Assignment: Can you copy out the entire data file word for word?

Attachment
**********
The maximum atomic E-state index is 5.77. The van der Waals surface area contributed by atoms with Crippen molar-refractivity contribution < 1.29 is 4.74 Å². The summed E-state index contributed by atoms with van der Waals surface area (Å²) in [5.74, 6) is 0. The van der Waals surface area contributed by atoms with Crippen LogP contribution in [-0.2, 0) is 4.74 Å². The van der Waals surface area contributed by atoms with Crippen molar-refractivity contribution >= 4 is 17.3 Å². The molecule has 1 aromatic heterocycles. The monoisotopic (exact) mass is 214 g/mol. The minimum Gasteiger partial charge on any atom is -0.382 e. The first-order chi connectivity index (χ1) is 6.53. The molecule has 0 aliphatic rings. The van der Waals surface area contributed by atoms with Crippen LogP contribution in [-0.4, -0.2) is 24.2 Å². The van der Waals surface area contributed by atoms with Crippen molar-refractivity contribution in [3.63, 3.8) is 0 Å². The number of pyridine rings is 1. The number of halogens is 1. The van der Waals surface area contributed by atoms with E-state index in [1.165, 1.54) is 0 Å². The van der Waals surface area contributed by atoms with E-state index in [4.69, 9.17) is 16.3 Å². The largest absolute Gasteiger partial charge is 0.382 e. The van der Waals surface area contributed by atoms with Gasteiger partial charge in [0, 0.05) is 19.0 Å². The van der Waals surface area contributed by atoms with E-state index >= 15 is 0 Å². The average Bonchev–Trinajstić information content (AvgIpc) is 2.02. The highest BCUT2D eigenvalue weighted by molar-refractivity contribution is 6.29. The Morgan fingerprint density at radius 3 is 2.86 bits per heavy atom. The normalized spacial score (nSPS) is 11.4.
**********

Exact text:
The maximum atomic E-state index is 5.77. The van der Waals surface area contributed by atoms with Crippen molar-refractivity contribution < 1.29 is 4.74 Å². The summed E-state index contributed by atoms with van der Waals surface area (Å²) in [5.74, 6) is 0. The van der Waals surface area contributed by atoms with Crippen LogP contribution in [-0.2, 0) is 4.74 Å². The van der Waals surface area contributed by atoms with Crippen molar-refractivity contribution >= 4 is 17.3 Å². The molecule has 1 aromatic heterocycles. The monoisotopic (exact) mass is 214 g/mol. The minimum Gasteiger partial charge on any atom is -0.382 e. The first-order chi connectivity index (χ1) is 6.53. The molecule has 0 aliphatic rings. The van der Waals surface area contributed by atoms with Crippen LogP contribution in [-0.4, -0.2) is 24.2 Å². The van der Waals surface area contributed by atoms with Crippen molar-refractivity contribution in [3.63, 3.8) is 0 Å². The number of pyridine rings is 1. The number of halogens is 1. The van der Waals surface area contributed by atoms with E-state index in [1.165, 1.54) is 0 Å². The van der Waals surface area contributed by atoms with E-state index in [4.69, 9.17) is 16.3 Å². The largest absolute Gasteiger partial charge is 0.382 e. The van der Waals surface area contributed by atoms with Gasteiger partial charge in [0, 0.05) is 19.0 Å². The van der Waals surface area contributed by atoms with E-state index >= 15 is 0 Å². The average Bonchev–Trinajstić information content (AvgIpc) is 2.02. The highest BCUT2D eigenvalue weighted by molar-refractivity contribution is 6.29. The Morgan fingerprint density at radius 3 is 2.86 bits per heavy atom. The normalized spacial score (nSPS) is 11.4.